In the assessment stage I have three main concerns: 1) Is the pilot safe?, 2) Is there an explosive device on the plane?, and 3) How many hijackers are involved? Ever since Sept. 11, airline cockpits are locked, so if a hijacker has breached the lock it should be physically obvious. To identify the presence of an explosive device, visually inspect the hijacker’s hands to see if they have something that could be used as a detonation device. And finally, scan the passengers to see if you can observe any additional potential threats.

Once my risk assessment is done, I’ll evaluate the situation with my spouse and take note of our options. Can we rush the hijacker and end this situation? Are there other threats that need to be contained before taking on the hijacker? How do we create distractions? These are all questions to consider during the evaluation stage.

Now it’s time to plan. I’ll communicate with my spouse (verbally if possible, but non-verbal is always an option) and develop an actionable plan. In this situation, I’d suggest my spouse go to the rear of the aircraft due to his body size and immediate risk to the flight attendant’s life. Next, I’ll try to visually and physically communicate with the passengers whom I’ve identified to enlist their help to take down the hijackers. I’d also tell my seatmate about our plan (assuming I don’t suspect he might be in on it).

Because of the positioning of our seats, I’d ask our seatmate to watch the plane and to verbally get our attention if any other risks arise. Before moving from our seats, I’d access and divide up the zip ties and ballpoint pens. The pens can be used as weapons, and the zip ties can be used to help restrain the attackers. I’d position my backpack so I can use it with my defender plate to protect my torso while charging the forward most hijacker. Finally, before separating with my spouse, I’d discuss with him how to exit our seats and the need for it to be fast and violent in hopes of taking the hijackers by surprise.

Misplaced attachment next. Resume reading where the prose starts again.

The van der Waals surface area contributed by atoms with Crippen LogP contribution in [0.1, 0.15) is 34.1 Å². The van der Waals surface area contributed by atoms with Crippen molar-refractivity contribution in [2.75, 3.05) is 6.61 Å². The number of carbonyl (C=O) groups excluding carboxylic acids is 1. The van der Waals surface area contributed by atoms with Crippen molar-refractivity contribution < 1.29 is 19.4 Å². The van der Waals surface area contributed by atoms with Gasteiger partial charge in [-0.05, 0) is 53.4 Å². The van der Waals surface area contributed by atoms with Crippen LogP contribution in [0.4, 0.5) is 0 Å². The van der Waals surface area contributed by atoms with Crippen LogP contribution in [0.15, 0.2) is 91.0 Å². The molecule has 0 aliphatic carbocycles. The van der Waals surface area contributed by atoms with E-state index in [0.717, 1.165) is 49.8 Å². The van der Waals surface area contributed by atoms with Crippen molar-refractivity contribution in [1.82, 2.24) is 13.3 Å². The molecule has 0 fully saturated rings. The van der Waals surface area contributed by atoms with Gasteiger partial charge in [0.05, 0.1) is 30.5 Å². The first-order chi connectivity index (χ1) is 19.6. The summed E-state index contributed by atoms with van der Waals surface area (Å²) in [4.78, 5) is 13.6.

Once we’re mobile, and our plan is in motion, I’d again make nonverbal cues to passengers I’ve identified as able to help, urging them to follow suit. Assuming we’re successful and the hijackers are subdued and restrained, I’ll scan the plane for additional potential risks, and have my spouse work with a flight attendant to gain communication to the cockpit. If the pilot or pilots are deemed safe, I’d relay pertinent information to him for communication to the ground for an emergency landing.

Nobody wants to fall victim to another Sept. 11 attack. If able, we’d all be willing to fight to ensure that doesn’t happen again. In every instance the passengers will outnumber the hijackers, and if you’re prepared, you have the ability to overpower them and take back control. In nearly every scenario, I’d make the conscious decision to violently fight back, because time is of the essence. It’s common knowledge that the longer an incident lasts, the higher the likelihood a device will detonate and/or hijackers will gain access to the cockpit. I believe in being decisive and acting with speed, violence, and the element of surprise to overtake those seeking to inflict harm.

If you don’t have the mental or physical wherewithal to survive, knowing whether or not a hijacker is on your plane is inconsequential. Taking accountability for ourselves and others is as important as acknowledging that harboring in place rarely has a positive result. At the end of the day, fighting for ourselves, fighting for others, and fighting for America is the only way to combat terrorism.